As shown more particularly in FIGS. 1 and 2 of the drawings, a plurality of strap-like bands 22 are mounted exteriorly of the assembled panels 15 and encircle the structure to which the panels have been applied, and as shown in FIG. 6 of the drawings, the bands are provided with a plurality of undulations and the bands are constructed of a material capable of being elastically deformed without causing any permanent deformation. Such material can be heat-treated spring steel although materials having similar characteristics can be employed in the formation of the bands, such as synthetic plastics, aluminum alloys, etc. As best seen in FIG. 6 of the drawings, under normal conditions, the high portions 24 of the undulations are out of contact with the face sheet 14 whereas the valleys 25 extending between the high portions 24 are in contact with the face sheet and exert a pressure thereon to maintain the insulation material 13 in close contact with the exterior surface of the structure to which the panels have been applied. The width, length, as well as the thickness of the bands will vary depending on the size or diameter of the structure to which the panels are to be applied. Also, the material employed in the formation of the bands will have the required tensile strength to withstand the forces applied thereto in a manner to be described more fully hereinafter.
Referring now more particularly to FIGS. 3, 4 and 5 of the drawings, there is shown therein the fastener 26 employed for securing the ends of the bands together. The fastener 26 serves not only to secure the ends of the bands together but also serves as a means whereby a tension may be applied to the bands in a manner to be described later. The fastener 26 comprises a pair of L-shaped members 27, 28, welded or otherwise secured to one another to form a housing 29 for a spring 30 mounted therein. If desired, the L-shaped members may be secured to each other as by rivets 28'. A rod 31 extends through the housing 29 and is affixed thereto at one end thereof by a bulkhead bushing 33 and a lock nut 32 which abuts one end wall 34 of the housing as shown more clearly in FIG. 4 of the drawings. One end of the spring 30 abuts against the washer 33' seated on the bulkhead bushing 33 and the opposite end of the spring is engaged by an adjustment nut 35 threadedly mounted on the externally threaded portion 36 of the rod 31. Mounted intermediate the adjustment nut 35 and the spring 30 shown in FIGS. 3 and 4 of the drawings is a tension indicator 37 which is mounted for sliding movement on the rod 31 when the tension of the spring 30 is adjusted by means of the adjustment nut 35. L-shaped member 27 is provided with a slot 38 and graduations 39 are formed along the slot so as to give a visual indication of the amount of tension applied to the spring 30. The tension indicator may be in the nature of a washer or the like 37 mounted for sliding movement on the rod 31 and may be colored so as to enable one viewing the same through the slot 38 formed in the housing 29 to readily determine its position within the housing thus indicating the amount of tension applied to the band.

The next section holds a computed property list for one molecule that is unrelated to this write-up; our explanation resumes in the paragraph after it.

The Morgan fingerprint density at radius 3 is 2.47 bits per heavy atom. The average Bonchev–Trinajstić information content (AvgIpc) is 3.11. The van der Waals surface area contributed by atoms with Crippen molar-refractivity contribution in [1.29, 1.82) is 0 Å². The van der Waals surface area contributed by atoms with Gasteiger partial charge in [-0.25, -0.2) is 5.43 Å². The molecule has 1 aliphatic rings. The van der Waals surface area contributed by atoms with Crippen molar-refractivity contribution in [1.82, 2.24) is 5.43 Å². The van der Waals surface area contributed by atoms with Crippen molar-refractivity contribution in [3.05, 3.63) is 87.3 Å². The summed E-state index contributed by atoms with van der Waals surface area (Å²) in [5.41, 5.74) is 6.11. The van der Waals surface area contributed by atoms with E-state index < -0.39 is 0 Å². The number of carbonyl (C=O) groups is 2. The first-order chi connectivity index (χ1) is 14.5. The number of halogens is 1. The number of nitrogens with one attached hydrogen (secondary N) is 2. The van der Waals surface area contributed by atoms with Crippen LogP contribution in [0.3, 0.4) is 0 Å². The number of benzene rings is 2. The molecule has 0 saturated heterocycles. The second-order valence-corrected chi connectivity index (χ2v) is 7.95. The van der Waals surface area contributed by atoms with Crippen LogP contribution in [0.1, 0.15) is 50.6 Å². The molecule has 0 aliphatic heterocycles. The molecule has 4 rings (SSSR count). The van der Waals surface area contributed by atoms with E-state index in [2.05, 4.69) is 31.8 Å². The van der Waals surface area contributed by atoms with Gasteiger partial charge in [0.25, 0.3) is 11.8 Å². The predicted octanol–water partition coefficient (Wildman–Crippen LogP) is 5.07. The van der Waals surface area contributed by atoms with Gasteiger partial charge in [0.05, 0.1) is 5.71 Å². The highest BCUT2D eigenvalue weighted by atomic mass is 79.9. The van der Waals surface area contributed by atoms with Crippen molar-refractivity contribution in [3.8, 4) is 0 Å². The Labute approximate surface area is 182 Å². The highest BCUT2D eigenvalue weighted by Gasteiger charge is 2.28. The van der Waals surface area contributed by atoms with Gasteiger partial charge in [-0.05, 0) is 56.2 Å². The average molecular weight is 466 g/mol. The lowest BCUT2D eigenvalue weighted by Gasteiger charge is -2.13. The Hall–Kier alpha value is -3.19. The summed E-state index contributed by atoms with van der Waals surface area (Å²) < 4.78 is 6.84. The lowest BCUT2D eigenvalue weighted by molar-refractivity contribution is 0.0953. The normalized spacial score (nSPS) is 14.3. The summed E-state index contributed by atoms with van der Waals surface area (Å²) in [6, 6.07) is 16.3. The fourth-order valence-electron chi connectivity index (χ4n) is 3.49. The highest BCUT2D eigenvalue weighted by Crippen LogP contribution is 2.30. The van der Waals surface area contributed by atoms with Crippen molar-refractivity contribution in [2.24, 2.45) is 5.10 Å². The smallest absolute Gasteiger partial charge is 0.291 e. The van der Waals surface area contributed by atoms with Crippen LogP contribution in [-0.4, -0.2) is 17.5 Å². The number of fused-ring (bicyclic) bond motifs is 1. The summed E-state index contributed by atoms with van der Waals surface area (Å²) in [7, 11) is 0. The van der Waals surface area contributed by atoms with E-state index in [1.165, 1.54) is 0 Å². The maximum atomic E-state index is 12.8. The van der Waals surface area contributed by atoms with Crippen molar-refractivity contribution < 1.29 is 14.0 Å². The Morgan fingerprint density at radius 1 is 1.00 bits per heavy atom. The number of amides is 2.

A mounting anchor plate 40 comprising a flat plate-like member is provided at one end thereof with a bent portion 41 having an opening therein through which the rod 31 extends and the anchor plate is secured to the housing by means of rivets 40'. The opposite end of the anchor plate 40 is provided with a slot 42 for securing one end of the band 22 in a manner to be described more fully hereinafter. Formed integral with the rod 31 is an extension 43 to which is secured as by nuts 44, 45 to a strap-like member 46 provided at one end thereof with a bent portion 47 having an opening formed therein through which the rod 31 extends and the strap 46 is secured thereto by means of the aforesaid nuts 44, 45. A slot 48 is formed in the strap 46 for securing the end of the band to the fastener assembly 26.